Despite all the advantages that technology and progress have to offer to the humankind, there has always been a tendency to romanticize the nature and cultivate the idea of returning into the lapse of innocence where the concept of money and other vulgar attributes of civilization is no longer in existence.
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The given tendency has been prevailing among the world’s most renowned poets since the dawn of the Greek civilization, and the literature of the XVIII century did not seem to bring anything new to the table. To give the poets of the Enlightenment credit, though, they did attempt at making the idea of the fallen values seem somewhat original, making it take a shape of the literature genre known as urban pastoral.
The typical elements of urban pastoral can be easily traced in the poems of such authors as Jonathan Swift. Although Swift conveys the same idea of moral decay and the need to reconsider the key human values, he uses a fairly original way to do so in his “A Description of a City Shower” and “A Description of the Morning” with the help of several peculiar stylistic devices and a specific mood of the poems.
The formal elements of the poem, however, also help convey the message typical for the urban pastoral of the time. To start with, the meter of each poem serves the purpose well.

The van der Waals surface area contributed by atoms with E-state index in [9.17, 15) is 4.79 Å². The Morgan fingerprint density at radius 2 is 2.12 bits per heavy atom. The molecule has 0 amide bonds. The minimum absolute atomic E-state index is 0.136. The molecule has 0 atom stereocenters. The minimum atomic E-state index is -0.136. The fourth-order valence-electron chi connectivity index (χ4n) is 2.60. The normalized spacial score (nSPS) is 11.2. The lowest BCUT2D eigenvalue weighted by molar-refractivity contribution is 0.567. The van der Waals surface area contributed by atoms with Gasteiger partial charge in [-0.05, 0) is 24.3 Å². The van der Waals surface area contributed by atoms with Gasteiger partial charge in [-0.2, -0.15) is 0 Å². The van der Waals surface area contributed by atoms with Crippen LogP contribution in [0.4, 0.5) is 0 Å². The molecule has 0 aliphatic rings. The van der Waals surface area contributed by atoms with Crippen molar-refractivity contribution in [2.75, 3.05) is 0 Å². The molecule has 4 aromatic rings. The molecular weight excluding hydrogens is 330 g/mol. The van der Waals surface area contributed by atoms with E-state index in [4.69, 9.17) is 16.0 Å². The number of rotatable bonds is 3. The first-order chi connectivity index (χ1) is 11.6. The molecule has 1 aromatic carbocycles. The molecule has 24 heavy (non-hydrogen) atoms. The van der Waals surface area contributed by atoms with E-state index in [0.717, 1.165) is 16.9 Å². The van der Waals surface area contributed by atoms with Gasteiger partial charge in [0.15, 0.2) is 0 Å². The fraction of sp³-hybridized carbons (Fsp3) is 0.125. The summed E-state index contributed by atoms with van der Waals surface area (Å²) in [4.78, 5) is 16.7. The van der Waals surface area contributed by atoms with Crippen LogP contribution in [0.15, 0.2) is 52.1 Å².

The iambic pentameter couplets, the trademark of “A Description of a City Shower” and “A Description of the Morning,” help the audience immerse into the atmosphere of a heroic verse style and, therefore, realize the significance and the scale of the moral issues that the world is facing.
Indeed, shifting the emphasis on the second syllables, Swift makes the poems sound like something that a passer-by would say about a city and its daily routine while traveling to a place where the troubles of the mundane life are no longer the focus of attention.
In addition, the self-repeating iambic structure makes one think of something inescapable that makes the citizens return to their self-centered and vain ways: “Careful observers may foretell the hour/ (By sure Prognostiks) when to dread a shower” (Swift line 1) sounds like an impending doom with the help of the iambic pattern. Another important element of a poem, rhyme is an integral part of both Swift’s poems.